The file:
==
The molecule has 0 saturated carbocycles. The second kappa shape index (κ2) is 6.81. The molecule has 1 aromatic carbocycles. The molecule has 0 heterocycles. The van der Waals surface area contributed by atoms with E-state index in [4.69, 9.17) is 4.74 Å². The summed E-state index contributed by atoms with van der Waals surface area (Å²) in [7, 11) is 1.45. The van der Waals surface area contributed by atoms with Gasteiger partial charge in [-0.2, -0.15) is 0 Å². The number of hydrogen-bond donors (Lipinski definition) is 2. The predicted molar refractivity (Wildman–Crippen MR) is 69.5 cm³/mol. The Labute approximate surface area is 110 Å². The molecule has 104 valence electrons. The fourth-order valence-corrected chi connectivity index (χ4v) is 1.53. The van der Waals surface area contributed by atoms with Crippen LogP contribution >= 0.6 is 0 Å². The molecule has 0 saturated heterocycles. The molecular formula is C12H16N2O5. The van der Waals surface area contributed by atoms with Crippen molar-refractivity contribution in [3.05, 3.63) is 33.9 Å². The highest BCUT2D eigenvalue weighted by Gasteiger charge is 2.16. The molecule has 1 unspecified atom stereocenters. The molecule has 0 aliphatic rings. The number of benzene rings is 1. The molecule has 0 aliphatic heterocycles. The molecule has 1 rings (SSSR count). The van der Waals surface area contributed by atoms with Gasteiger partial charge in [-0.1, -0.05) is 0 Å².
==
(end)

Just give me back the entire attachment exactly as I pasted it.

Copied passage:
The molecule has 0 saturated carbocycles. The second kappa shape index (κ2) is 6.81. The molecule has 1 aromatic carbocycles. The molecule has 0 heterocycles. The van der Waals surface area contributed by atoms with E-state index in [4.69, 9.17) is 4.74 Å². The summed E-state index contributed by atoms with van der Waals surface area (Å²) in [7, 11) is 1.45. The van der Waals surface area contributed by atoms with Gasteiger partial charge in [-0.2, -0.15) is 0 Å². The number of hydrogen-bond donors (Lipinski definition) is 2. The predicted molar refractivity (Wildman–Crippen MR) is 69.5 cm³/mol. The Labute approximate surface area is 110 Å². The molecule has 104 valence electrons. The fourth-order valence-corrected chi connectivity index (χ4v) is 1.53. The van der Waals surface area contributed by atoms with Crippen LogP contribution >= 0.6 is 0 Å². The molecule has 0 saturated heterocycles. The molecular formula is C12H16N2O5. The van der Waals surface area contributed by atoms with Crippen molar-refractivity contribution in [3.05, 3.63) is 33.9 Å². The highest BCUT2D eigenvalue weighted by Gasteiger charge is 2.16. The molecule has 1 unspecified atom stereocenters. The molecule has 0 aliphatic rings. The number of benzene rings is 1. The molecule has 0 aliphatic heterocycles. The molecule has 1 rings (SSSR count). The van der Waals surface area contributed by atoms with Gasteiger partial charge in [-0.1, -0.05) is 0 Å².